Saint Matthew, also known as Levi, presents Christ as the new Moses, leading His people from the darkness and slavery of sin into the light and freedom of salvation. Yet, Matthew also likely saw himself in Moses, perhaps, of the same tribe – Levi – and whose priestly lineage he likely shared, representing all those drawn out from the stagnant mud of sin. His recounting of Christ’s life follows in many ways the first five books of the Bible, the Mosaic Pentateuch.
We know little of Levi’s prior life, nor of his subsequent life as ‘Matthew’ – whose Hebraic origins mean ‘gift of the Lord’ – only that he was a tax collector, a loathed profession, a betrayer of his own people, squeezing out the hard-earned coins from his fellow Jews to enrich the already rich, such as Herod, which may sound sort of familiar and au courant.
We know not how sinful Matthew’s life was otherwise, only that as soon as he was called, he, without hesitation, arose and followed Him. The verb is the same one used for Christ’s future resurrection, but here it is a rising from spiritual death. The Venerable Bede in today’s Office of Readings teaches that Matthew was already interiorly prepared to accept the grace of conversion that Christ offered – that mystical evangelical metanoia, the ‘turning around of one’s mind and soul’; conversion to the fullness of life, the mission of Apostleship and eventually, according to our tradition, martyrdom.
‘And he rose and followed him’. There is no reason for surprise that the tax collector abandoned earthly wealth as soon as the Lord commanded him. Nor should one be amazed that neglecting his wealth, he joined a band of men whose leader had, on Matthew’s assessment, no riches at all. Our Lord summoned Matthew by speaking to him in words. By an invisible, interior impulse flooding his mind with the light of grace, he instructed him to walk in his footsteps. In this way Matthew could understand that Christ, who was summoning him away from earthly possessions, had incorruptible treasures of heaven in his gift..
The sinners and tax collectors who gathered with Matthew – now full of an exuberant joy, and why not? – for a celebratory meal with Christ were those seeking the truth, and forgiveness thereby. They were not the recalcitrant, hard-hearted wallowing in their sin, and justifying evil by the measure of their own behaviour and inclinations, as do many of our own age, who resemble more the hardened, embittered Pharisees: ‘Whatever I think is good, is good, indeed must be good’, a self-justification condemned not just by Christ, but by Pope John Paul in Veritatis Splendor, words which are worth quoting, as our Church divides over the proper interpretation of ‘mercy’:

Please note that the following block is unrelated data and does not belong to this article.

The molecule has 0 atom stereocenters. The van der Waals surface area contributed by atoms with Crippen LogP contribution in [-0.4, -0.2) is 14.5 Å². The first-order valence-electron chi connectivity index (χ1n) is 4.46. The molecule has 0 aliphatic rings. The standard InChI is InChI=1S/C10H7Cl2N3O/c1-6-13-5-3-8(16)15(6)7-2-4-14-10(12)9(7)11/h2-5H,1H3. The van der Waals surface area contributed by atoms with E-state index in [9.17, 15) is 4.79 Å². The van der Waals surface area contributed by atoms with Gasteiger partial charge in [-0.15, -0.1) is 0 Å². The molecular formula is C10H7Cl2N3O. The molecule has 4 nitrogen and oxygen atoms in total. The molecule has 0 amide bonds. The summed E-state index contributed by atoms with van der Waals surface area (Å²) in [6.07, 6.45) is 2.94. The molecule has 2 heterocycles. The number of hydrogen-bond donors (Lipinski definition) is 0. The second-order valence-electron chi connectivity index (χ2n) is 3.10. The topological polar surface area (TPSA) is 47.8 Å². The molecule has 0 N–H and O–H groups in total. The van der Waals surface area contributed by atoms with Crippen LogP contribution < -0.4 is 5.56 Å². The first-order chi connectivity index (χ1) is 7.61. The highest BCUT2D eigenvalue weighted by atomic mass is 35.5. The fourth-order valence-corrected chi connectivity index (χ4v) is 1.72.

In this context, appropriate allowance is made both for God’s mercy towards the sin of the man who experiences conversion and for the understanding of human weakness. Such understanding never means compromising and falsifying the standard of good and evil in order to adapt it to particular circumstances. It is quite human for the sinner to acknowledge his weakness and to ask mercy for his failings;
So far, so good, and those were the ones gathered in Matthew’s home, amongst whom we should count ourselves. But the Holy Father goes on to sternly warn:
what is unacceptable is the attitude of one who makes his own weakness the criterion of the truth about the good, so that he can feel self-justified, without even the need to have recourse to God and his mercy. An attitude of this sort corrupts the morality of society as a whole, since it encourages doubt about the objectivity of the moral law in general and a rejection of the absoluteness of moral prohibitions regarding specific human acts, and it ends up by confusing all judgments about values. (#104)
This week, the House of Congress in the United States will vote on a bill forcing abortion on all the states, and many of those pushing this legislation are self-proclaimed ‘Catholics’. There seems no end to our capacity to rationalize, and reduce God’s law to fit our own shriveled hearts.
The encyclical of Pope John Paul was not quoted once in Amoris Laetitia, which should give one pause. Should not the ‘Splendour of Truth’ rather be shouted from the rooftops, that we all, like Matthew, may repent, before it be too late? Whatever one’s interpretation of that problematical ‘chapter 8’, we should realize that ‘welcoming sinners’ into the Church, and to Communion, will not help them much, unless they are, with Matthew the disciple, willing to repent of their sins. Only such will we experience that peace of the Lord that ‘surpasseth understanding’, like the other tax collector, Zaccheus, and countless other souls throughout history, when salvation enters our home, hearth and heart.
We will leave you, dear reader, with the words of Saint Bede, which may warm our own hearts on this last day of summer:
To see a deeper understanding of the great celebration Matthew held at his house, we must realise that he not only gave a banquet for the Lord at his earthly residence, but far more pleasing was the banquet set in his own heart which he provided through faith and love. Our Saviour attests to this: ‘Behold I stand at the door and knock; if anyone hears my voice and opens the door, I will come in to him and eat with him, and he with me’.
Saint Matthew, ora pro nobis!